So much of making power is about airflow.
Every internal combustion engine has an optimum combination of intake and exhaust length for torque and for horsepower. They’re infinitely variable – to make horsepower, as you come up the the rev range, you want to shorten the intake, and lengthen the exhaust.
For decades, engineers settled for the perfect compromise between peaky horsepower, and low-end drivability. But in the 1990s, interesting things started to happen: engineers were figuring out how to allow sports car buyers to have their cake and eat it too.
Take this Ferrari 360. A lot of the wizardry that allows this 3.6 liter flat-plane crank V8 to make 400 horsepower happens in this intake manifold.
You’ll notice that the runners go straight up and down: Air and fuel goes straight down into the cylinder, providing the best flow. Inside, there are effectively eight openings for each bank of cylinders — 16 in all. Which opening is feeding the cylinder is based on the needs in that moment.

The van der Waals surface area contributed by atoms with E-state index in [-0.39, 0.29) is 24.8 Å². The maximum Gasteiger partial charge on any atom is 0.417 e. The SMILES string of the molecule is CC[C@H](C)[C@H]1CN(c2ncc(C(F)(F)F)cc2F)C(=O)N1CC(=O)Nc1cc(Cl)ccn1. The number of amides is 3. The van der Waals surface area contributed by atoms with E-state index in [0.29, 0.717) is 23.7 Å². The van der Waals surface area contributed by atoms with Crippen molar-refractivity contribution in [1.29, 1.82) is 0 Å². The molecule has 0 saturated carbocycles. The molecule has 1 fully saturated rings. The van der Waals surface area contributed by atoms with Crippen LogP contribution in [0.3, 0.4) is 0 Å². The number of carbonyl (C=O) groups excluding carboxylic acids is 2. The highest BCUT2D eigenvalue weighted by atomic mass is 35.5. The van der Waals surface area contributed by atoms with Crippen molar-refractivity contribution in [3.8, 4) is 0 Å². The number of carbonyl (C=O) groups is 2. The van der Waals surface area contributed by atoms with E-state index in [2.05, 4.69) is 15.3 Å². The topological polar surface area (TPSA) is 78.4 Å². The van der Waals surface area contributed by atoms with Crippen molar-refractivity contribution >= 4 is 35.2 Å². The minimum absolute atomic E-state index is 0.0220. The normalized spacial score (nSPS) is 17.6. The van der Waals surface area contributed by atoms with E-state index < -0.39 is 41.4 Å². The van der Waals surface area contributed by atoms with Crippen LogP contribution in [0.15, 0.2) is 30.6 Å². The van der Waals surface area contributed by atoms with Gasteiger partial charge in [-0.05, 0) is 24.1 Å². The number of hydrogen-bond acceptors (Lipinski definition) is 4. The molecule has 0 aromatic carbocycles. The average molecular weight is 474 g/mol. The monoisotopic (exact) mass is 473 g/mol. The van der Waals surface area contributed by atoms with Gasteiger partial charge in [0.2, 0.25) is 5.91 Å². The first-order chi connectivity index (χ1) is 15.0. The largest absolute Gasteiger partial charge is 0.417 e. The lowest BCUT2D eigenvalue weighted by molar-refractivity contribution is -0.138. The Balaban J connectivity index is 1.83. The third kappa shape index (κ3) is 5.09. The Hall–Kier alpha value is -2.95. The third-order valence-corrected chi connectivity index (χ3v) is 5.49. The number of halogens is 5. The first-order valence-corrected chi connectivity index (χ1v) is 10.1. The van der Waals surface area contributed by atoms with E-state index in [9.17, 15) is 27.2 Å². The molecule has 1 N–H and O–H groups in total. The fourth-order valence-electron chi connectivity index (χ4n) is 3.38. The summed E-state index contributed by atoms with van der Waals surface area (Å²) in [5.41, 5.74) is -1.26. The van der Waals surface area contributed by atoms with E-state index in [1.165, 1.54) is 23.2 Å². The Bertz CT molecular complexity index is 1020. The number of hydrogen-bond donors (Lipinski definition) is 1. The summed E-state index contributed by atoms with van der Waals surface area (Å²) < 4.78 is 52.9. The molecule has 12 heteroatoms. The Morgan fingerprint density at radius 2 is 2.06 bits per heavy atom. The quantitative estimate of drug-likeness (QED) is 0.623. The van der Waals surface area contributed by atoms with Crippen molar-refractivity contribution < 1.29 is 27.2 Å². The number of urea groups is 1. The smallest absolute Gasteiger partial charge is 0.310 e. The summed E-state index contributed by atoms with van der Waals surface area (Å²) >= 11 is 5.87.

To make horsepower, it’s a shorter path — the plenum opens. For torque, it blocks off opening, forcing a longer path in the runner.
In addition to variable exhaust exhaust cam timing, Ferrari optimized the way the intake works.
Porsche used a similar technology, called VarioRam, which debuted on the 993 in 1996.
The late 1990s early 2000s were a special time for naturally-aspirated engines. These intake techniques were essential for achieving the high specific output of horsepower to displacement.
At Modern Aircooled, we’re geeks for this stuff, and we love celebrating and marveling at the ingenuity that went into these special cars and technologies every time they come into the shop.